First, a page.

In Airini Beautrais’ third book of poetry, Dear Neil Roberts, we are temporal wayfarers, consigned to the early eighties to stitch together a picture of this man and the world of which he lived on the periphery. Beautrais is born weeks after Roberts dies, and there is a sense of frustration here, a sense that people are out of time. We are late to the party. The guests have gone but fragments remain. We make the most of what we have − a message from an aerosol can, a scrap of tattoo, memories recounted by fellow anarchists. The rest is speculative and more than once Beautrais asks ‘what went through your head, Neil?’ .

Roberts is a human placeholder, a young and revolutionary John Doe. ‘The thing is, Neil, you are all of us,’ is Beautrais’ titular suggestion. But Roberts has something in addition to ordinary loneliness. He is a person who prescribed his own exit from the world, who even prophesised his death in a tattoo − ‘this punk won’t see 23’. Roberts was a timebomb, but one whose detonation was only to end his own world, and cause a small ripple in New Zealand’s cultural pond. Roberts is ‘not in Michael Kings’s The Penguin History of New Zealand‘, nor in ‘The Dirty Decade: New Zealand in the Eighties‘. His is a bang which scarcely registers as a footnote to New Zealand history.

The story of Neil Roberts is that of a man raging against ‘the state, that strange machine’. It is a tale about ‘a young man without hope’. Yet this is not passive resignation − there is something premeditated and purposeful about his final graffiti statement, something despairing, yet something which also assumes society can be roused from its slumber. ‘WE HAVE MAINTAINED A SILENCE CLOSELY RESEMBLING STUPIDITY’.

Dear Neil Roberts is an eerie read, a crawl through the dark crevices of the New Zealand’s psyche. It is narrative poetry, poetry as documentary, and perhaps a better yarn than it is poetry per se. But this is a story into which I’m very pleased to have been lured. Beautrais transports us from 2014 to 1982 and back again, and hints of a continued struggle against the state and the systems that it subsumes. But, suggests one of Beautrais’ interviewees, ‘we don’t have to blow it up!… We can also build’. Roberts is not clearly a hero, more an iconoclast. In this collection Beautrais shines light on a shadow that largely passed under the nation’s radar.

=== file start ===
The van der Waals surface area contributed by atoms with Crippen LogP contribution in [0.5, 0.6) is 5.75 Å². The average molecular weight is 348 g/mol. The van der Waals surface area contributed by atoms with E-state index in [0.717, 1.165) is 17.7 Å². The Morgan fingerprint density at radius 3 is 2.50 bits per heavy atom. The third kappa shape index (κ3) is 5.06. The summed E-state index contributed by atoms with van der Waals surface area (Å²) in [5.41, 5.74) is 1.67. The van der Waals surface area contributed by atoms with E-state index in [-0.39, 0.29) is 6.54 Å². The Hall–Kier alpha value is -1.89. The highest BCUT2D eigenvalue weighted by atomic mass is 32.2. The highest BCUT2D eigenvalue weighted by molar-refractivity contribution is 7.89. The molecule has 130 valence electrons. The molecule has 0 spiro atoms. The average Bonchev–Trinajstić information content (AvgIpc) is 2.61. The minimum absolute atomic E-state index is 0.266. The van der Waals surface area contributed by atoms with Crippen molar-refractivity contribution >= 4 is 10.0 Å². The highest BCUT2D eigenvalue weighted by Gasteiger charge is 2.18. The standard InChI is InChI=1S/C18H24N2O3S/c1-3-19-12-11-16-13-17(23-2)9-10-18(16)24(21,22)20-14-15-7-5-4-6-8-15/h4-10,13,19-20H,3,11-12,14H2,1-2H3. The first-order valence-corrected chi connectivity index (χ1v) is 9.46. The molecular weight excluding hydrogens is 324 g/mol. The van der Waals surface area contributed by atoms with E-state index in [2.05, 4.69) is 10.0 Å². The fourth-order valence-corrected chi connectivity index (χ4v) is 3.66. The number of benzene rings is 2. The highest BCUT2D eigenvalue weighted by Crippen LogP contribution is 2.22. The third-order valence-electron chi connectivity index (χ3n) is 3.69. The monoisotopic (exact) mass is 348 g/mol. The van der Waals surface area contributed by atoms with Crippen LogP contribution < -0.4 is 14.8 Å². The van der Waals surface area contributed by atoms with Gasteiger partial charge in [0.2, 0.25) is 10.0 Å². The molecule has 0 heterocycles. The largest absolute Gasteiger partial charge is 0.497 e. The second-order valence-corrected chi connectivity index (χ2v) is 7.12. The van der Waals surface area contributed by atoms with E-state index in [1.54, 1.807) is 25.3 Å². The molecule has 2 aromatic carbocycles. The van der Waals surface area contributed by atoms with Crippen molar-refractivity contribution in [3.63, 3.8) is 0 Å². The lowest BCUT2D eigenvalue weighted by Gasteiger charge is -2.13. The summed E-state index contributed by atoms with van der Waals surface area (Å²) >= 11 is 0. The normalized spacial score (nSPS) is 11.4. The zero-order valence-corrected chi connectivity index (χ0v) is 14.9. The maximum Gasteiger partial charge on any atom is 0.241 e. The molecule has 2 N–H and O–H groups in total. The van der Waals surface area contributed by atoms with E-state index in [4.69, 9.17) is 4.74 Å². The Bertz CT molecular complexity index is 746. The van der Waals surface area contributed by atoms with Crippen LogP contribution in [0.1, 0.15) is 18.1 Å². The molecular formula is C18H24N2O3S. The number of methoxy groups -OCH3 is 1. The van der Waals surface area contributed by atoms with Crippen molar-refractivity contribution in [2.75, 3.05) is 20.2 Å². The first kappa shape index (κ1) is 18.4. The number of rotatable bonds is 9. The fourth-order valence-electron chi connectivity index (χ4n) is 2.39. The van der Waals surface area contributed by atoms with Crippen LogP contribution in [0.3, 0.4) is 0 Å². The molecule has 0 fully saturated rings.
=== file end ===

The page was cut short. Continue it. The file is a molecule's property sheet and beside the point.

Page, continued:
Reviewed by Elizabeth Morton

Dear Neil Roberts
by Airini Beautrais
Victoria University Press
ISBN 9780864739735

This book will be launched at the Southern Cross in Wellington on Thursday 20 November. 

Tuesday poem: The land of sleep by Airini Beautrais

Eventually, we will go back to the land of sleep. A car passes on the road maybe every three minutes. Small noises surround us – the insistent communication of birds, the flight of an insect, sun expanding on the roof iron.

The trees outside take half a year to make their little helicopters; the wind browns their leaves. Their roots raise the asphalt. In the hallway there is so much beautiful wood. A tap in the never-used bath drips a brown stain down the yellow enamel.

From the centre of the room comes the sound of breathing. Perhaps you have been asleep for a hundred years. Is there in fact a person under all that hair? Can the world really be filled with people building houses, patching holes, ploughing fields by hand?

The baby turns in its watery capsule. The first sound we hear is probably the workings of our mother’s intestines. Meals go around like freight trains; you keep time by them. Words have no meaning to you, but you are starting to know their sounds.

by Airini Beautrais
From Western Line (page 55)
Published by Victoria University Press
Used with the permission of Victoria University Press

This poem is part of the Tuesday Poem Scheme